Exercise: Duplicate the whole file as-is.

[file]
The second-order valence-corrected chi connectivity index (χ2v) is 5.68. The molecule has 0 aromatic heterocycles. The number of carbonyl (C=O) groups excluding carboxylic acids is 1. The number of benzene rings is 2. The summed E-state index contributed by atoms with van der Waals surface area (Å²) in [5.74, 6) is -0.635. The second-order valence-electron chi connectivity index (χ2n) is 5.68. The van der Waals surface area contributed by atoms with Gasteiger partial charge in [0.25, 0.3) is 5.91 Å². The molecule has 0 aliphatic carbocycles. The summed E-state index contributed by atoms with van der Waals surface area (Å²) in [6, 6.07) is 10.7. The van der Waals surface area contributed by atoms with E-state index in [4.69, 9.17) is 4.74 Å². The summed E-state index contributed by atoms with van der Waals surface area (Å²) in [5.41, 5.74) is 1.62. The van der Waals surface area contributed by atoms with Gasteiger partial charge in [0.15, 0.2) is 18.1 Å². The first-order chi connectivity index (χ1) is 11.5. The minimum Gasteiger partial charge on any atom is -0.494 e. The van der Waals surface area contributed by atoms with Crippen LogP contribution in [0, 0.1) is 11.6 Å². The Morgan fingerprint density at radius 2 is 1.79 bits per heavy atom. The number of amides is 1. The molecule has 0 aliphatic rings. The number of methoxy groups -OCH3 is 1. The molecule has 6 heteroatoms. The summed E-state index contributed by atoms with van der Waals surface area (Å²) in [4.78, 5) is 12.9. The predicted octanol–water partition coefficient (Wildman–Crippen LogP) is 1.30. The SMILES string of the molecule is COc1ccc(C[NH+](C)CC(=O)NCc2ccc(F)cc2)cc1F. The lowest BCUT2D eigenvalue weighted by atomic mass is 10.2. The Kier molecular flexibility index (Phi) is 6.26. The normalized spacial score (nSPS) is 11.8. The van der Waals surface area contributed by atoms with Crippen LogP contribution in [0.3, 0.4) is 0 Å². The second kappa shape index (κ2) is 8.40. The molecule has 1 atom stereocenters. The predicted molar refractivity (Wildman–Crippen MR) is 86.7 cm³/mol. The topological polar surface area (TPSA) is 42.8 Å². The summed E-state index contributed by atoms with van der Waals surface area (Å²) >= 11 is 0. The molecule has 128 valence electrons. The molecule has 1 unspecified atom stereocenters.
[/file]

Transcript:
The second-order valence-corrected chi connectivity index (χ2v) is 5.68. The molecule has 0 aromatic heterocycles. The number of carbonyl (C=O) groups excluding carboxylic acids is 1. The number of benzene rings is 2. The summed E-state index contributed by atoms with van der Waals surface area (Å²) in [5.74, 6) is -0.635. The second-order valence-electron chi connectivity index (χ2n) is 5.68. The van der Waals surface area contributed by atoms with Gasteiger partial charge in [0.25, 0.3) is 5.91 Å². The molecule has 0 aliphatic carbocycles. The summed E-state index contributed by atoms with van der Waals surface area (Å²) in [6, 6.07) is 10.7. The van der Waals surface area contributed by atoms with E-state index in [4.69, 9.17) is 4.74 Å². The summed E-state index contributed by atoms with van der Waals surface area (Å²) in [5.41, 5.74) is 1.62. The van der Waals surface area contributed by atoms with Gasteiger partial charge in [0.15, 0.2) is 18.1 Å². The first-order chi connectivity index (χ1) is 11.5. The minimum Gasteiger partial charge on any atom is -0.494 e. The van der Waals surface area contributed by atoms with Crippen LogP contribution in [0, 0.1) is 11.6 Å². The Morgan fingerprint density at radius 2 is 1.79 bits per heavy atom. The number of amides is 1. The molecule has 0 aliphatic rings. The number of methoxy groups -OCH3 is 1. The molecule has 6 heteroatoms. The summed E-state index contributed by atoms with van der Waals surface area (Å²) in [4.78, 5) is 12.9. The predicted octanol–water partition coefficient (Wildman–Crippen LogP) is 1.30. The SMILES string of the molecule is COc1ccc(C[NH+](C)CC(=O)NCc2ccc(F)cc2)cc1F. The lowest BCUT2D eigenvalue weighted by atomic mass is 10.2. The Kier molecular flexibility index (Phi) is 6.26. The normalized spacial score (nSPS) is 11.8. The van der Waals surface area contributed by atoms with Crippen LogP contribution in [0.3, 0.4) is 0 Å². The second kappa shape index (κ2) is 8.40. The molecule has 1 atom stereocenters. The predicted molar refractivity (Wildman–Crippen MR) is 86.7 cm³/mol. The topological polar surface area (TPSA) is 42.8 Å². The summed E-state index contributed by atoms with van der Waals surface area (Å²) >= 11 is 0. The molecule has 128 valence electrons. The molecule has 1 unspecified atom stereocenters.